Class: Gamma Proteobacteria
Description and Significance
Shewanella algae is a gram-negative, rod-shaped, motile bacillus with a single polar flagellum. S. algae is found in warm Marine environments throughout the world, and is isolated from seawater with 15-20ppt salinity .
Shewanella algae is of interest because of its potential to be a serious human pathogen. It is known to cause peritonitis and obstructive pneumonia, rupture of aortic aneurysm, ear infections, bacteraemia, rare occurrences of skin and soft tissue infections , bone and joint infections, and many others .
In the past, its effects have often been attributed wrongly to Shewanella putrefaciens. There has been a rising number of disease cases attributed to S. algae in the last decade, thanks to correct classification.
Shewanella algae is associated with bacterial peritonitis. The species is also of interest because of its potential to treat radioactive waste in groundwater. It has the ability to reduce uranium and plutonium by reducing soluble forms to insoluble forms .
Shewanella algae has not yet been sequenced, but it has been compared to different species similar to its characteristic such as the Shewanella putrefaciens. They share common features such as their size, structure organization and phylogenetic relations based on the contents of the 16S rRNA gene sequences. The qnr genes (qnrA, qnrS and qnrB) are the olny known genes of this bacterium. These genes are usually carried by large conjugative plasmids (50 to 180 kb) that often encode extended-spectrum beta-lactamases (ESBLs) or AmpC-type beta-lactamases. S. algae has a G + C content of 52-54%.
Cell Structure, Metabolism and Life Cycle
Electron microscopy of S. algae revealed extensive capsular fringes on the cell surface, which may play a part in the ability of S. algae to adhere to mineral surfaces. The length of surface polysaccharide polymers could contribute to S. algae's ability to promote infection . Infections are most likely facilitated by adhesion properties and biofilm formation.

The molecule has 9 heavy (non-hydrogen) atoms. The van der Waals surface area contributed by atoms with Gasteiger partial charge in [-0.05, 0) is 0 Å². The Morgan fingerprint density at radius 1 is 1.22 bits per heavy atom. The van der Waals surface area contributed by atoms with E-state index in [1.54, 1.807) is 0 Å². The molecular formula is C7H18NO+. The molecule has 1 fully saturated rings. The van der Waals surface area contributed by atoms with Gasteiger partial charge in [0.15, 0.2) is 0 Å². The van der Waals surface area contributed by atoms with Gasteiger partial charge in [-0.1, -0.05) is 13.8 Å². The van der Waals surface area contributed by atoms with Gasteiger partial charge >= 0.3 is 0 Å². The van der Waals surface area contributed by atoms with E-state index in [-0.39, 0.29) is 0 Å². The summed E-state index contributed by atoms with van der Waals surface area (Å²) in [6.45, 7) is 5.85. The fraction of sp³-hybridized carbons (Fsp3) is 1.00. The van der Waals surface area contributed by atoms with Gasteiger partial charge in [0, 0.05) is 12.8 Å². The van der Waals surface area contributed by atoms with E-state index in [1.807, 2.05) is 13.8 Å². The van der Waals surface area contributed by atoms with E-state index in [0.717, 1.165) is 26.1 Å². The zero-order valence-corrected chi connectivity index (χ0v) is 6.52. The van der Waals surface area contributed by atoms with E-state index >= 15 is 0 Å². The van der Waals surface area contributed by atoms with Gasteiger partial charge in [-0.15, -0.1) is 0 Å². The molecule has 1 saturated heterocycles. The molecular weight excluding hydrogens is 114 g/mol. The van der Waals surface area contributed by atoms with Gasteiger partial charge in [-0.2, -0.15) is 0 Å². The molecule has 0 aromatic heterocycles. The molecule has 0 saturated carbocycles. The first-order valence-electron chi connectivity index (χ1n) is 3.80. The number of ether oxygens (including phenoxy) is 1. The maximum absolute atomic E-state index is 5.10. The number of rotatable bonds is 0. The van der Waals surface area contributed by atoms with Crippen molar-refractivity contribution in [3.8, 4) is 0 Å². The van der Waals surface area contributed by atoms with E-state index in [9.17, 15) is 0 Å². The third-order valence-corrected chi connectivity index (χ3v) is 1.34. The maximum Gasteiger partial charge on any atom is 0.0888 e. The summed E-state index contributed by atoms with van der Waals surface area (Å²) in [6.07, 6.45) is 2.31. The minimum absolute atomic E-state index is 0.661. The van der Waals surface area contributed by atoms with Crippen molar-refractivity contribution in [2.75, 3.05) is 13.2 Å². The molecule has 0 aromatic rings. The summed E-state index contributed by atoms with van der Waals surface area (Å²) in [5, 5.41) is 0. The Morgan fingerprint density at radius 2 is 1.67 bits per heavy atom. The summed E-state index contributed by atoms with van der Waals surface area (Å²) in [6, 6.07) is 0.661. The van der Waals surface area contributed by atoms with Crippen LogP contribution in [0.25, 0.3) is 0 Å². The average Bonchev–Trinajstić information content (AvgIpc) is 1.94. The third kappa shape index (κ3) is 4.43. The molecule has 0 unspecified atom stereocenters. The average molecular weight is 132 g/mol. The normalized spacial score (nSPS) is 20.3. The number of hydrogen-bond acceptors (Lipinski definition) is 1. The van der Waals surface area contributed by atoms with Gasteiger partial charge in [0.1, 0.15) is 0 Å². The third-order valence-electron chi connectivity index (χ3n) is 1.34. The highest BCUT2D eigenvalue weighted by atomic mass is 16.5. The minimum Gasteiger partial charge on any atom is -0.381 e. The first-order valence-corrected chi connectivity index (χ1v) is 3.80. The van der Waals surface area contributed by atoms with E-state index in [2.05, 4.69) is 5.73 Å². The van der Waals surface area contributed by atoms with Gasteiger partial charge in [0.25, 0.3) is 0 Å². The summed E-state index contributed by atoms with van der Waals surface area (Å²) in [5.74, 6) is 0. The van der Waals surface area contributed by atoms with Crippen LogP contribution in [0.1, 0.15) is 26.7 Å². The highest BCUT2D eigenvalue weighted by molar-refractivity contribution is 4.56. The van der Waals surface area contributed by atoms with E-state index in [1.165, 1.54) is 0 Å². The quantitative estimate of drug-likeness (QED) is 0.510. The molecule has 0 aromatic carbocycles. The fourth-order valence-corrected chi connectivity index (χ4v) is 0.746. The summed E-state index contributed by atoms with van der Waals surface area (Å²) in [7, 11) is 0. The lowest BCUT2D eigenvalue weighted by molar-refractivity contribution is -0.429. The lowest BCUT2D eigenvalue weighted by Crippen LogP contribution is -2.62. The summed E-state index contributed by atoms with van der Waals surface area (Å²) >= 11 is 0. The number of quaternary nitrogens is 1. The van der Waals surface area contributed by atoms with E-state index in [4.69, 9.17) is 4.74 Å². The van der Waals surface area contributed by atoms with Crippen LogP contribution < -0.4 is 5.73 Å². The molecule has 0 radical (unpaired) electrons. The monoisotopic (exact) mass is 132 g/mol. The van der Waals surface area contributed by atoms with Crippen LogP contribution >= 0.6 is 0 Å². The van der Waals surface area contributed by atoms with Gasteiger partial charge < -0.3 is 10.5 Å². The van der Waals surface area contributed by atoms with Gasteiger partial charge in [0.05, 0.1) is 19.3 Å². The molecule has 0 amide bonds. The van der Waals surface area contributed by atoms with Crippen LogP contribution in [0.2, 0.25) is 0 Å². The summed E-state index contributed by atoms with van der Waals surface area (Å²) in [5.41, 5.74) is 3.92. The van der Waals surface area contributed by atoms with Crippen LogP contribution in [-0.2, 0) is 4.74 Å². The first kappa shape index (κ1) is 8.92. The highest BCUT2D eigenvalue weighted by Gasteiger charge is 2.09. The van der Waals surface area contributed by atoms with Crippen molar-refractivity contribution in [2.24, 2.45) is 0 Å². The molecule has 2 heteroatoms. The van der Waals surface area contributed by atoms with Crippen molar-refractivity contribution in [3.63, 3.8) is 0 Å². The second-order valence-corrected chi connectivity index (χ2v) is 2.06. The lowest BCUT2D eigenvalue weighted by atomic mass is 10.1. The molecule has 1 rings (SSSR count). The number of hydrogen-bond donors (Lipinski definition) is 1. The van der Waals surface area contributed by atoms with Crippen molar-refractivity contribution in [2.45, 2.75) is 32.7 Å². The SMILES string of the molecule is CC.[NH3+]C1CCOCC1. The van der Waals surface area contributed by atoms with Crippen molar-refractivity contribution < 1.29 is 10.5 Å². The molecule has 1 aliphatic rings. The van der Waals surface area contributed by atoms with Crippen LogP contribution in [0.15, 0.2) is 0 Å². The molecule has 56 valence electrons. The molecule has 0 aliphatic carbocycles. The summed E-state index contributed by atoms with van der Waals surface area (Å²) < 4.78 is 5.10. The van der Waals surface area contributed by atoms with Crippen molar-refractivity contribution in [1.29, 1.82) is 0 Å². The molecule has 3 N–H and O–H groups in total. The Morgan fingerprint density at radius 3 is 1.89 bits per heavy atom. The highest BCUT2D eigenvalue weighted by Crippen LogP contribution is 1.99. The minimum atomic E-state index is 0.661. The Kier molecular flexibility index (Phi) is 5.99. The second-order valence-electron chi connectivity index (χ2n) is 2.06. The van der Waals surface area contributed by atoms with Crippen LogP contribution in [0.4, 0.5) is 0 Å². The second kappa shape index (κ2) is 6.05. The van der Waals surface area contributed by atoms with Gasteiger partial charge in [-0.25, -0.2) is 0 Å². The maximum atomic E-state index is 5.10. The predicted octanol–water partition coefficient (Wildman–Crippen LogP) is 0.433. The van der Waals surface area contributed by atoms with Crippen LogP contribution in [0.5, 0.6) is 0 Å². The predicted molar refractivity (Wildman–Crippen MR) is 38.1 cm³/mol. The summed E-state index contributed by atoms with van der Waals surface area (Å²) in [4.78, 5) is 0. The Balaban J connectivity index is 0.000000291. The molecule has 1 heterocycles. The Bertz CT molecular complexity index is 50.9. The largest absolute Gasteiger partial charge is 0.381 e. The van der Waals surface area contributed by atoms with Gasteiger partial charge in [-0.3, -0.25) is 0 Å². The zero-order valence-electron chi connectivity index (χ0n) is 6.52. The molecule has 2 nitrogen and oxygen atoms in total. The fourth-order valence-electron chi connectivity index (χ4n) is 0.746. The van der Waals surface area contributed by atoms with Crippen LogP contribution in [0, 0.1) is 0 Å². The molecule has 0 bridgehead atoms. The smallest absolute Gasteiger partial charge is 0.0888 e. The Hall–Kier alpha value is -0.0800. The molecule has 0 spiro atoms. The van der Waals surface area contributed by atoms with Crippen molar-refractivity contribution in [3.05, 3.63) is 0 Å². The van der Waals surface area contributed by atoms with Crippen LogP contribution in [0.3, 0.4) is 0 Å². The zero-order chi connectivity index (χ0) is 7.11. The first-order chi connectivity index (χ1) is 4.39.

S. algae is a facultative anaerobe, and has the ability to use metallic cations as electron acceptors in the electron transport chain if oxygen is not available. It has the ability to produce hydrogen sulfide and reduce Fe(III), making it very corrosive of metal surfaces. It has also been shown to be able to reduce nitrite. S. algae shows acid production from ribose, and sometimes from glucose and fructose. Tests also showed hydrolysis of gelatin, and decarboxylation of ornithine.
When grown on sheep's blood agar, S. algae produced mucoid colonies with beta-hemolysis, indicating the production of a carbohydrate capsule. In the lab it has shown to grow well on conventional solid media. It is resistant to penicillin, ampicillin and tetracycline.
S. algae is important in the cycling of organic material and the bioremediation of halogenated organic pollutants.
Ecology and Pathogenesis
Shewanella algae are mesophilic organisms found in aquatic environments. They have the capacity to also live in low temperature waters. They are detected in seawater during the fall months, where temperatures are around 13°C. Since this organism can survive anaerobically and reduce Fe(III), uranium, and plutonium.
They have been attributed to a wide array of disease in humans, such as ear infections and open wound infections. S. algae infects through the open wound when the host swims in the warm ocean water. There has been one case of infection found in a Sea Lion in 2010. Strains with wildly different clonal origin are capable of infecting humans. It was found that the same isolate of S. algae was the cause of infection in several different patients, and in two of these patients the same clone was isolated many months after diagnosis. This indicates that infection may be maintained by the same isolate.
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Page authored by Hannah Merrill and Deonte Swift, students of Prof. Jay Lennon at Michigan State University.
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